Posted on 06 Oct 2009
Mutual insurance companies are well placed to continue to grow market share in the wake of the credit crisis, but they also face a vast range of challenges, new research reveals.
The special report by credit ratings agency A.M. Best Co. shows that mutuals currently make up 26.5% of the world’s insurance premiums, compared to 25.2% a year earlier. It adds mutuals could increase their presence further as they are perceived to be relatively safe and can offer more competitive prices to well defined affinity groups than stock companies as they do not face the same pressures in terms of returns to shareholders.
The research report, “Mutuals under the microscope as market share grows,” was launched by A.M. Best at the International Cooperative and Mutual Insurance Federation (ICMIF) Biennial Conference in Toronto on October 2, 2009.
Speaking at the conference, Nick Charteris-Black, Director of Global Financial Services at A.M. Best, said, “Mutuals are being presented with opportunities to exploit their values and build on customer loyalty during the continued economic uncertainty.
“However, they do also face a host of challenges and lack the financial flexibility of stock companies. For some mutuals, the future is uncertain.”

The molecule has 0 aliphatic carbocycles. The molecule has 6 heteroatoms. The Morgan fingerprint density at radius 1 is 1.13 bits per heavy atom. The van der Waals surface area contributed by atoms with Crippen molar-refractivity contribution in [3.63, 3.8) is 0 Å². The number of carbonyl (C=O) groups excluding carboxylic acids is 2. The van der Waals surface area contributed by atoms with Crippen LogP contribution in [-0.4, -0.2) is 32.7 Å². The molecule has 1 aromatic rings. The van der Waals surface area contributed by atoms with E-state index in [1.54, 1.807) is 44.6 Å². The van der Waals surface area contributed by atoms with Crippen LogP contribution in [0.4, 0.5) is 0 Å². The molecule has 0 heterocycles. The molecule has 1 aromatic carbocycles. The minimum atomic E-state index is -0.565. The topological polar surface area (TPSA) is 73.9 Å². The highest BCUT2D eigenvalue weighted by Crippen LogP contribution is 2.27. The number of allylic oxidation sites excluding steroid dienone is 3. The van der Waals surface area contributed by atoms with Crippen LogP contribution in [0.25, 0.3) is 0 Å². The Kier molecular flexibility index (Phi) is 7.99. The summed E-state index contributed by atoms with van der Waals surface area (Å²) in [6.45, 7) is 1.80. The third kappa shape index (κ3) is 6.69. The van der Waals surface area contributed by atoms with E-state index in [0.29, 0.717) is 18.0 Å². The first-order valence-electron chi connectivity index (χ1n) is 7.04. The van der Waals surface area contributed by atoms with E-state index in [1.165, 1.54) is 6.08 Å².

The report is based on data from ICMIF and on in-depth analysis of mutuals within the Group of Seven (G7) countries and in a number of other key countries. It predicts some mutuals will be forced to merge and create partnerships in a bid to survive aggressive competition and regulatory pressures.
Yvette Essen, report author and Head of Market Analysis, Global Financial Services at A.M. Best, said, “These challenges are expected to drive consolidation and partnerships around the world, particularly among smaller mutuals looking to share central resources. While the bigger mutuals may have the budgets and time to promote their values, the smaller, regional players may simply not be able to survive.”
The report cited the introduction of the Solvency II directive as one of the factors likely to drive consolidation among mutuals. Ms Essen said, “Smaller mutuals will struggle to cope with the increased workload and capital requirements. The challenge associated with complying with Solvency II in some cases represents an even greater hurdle than the current recession.”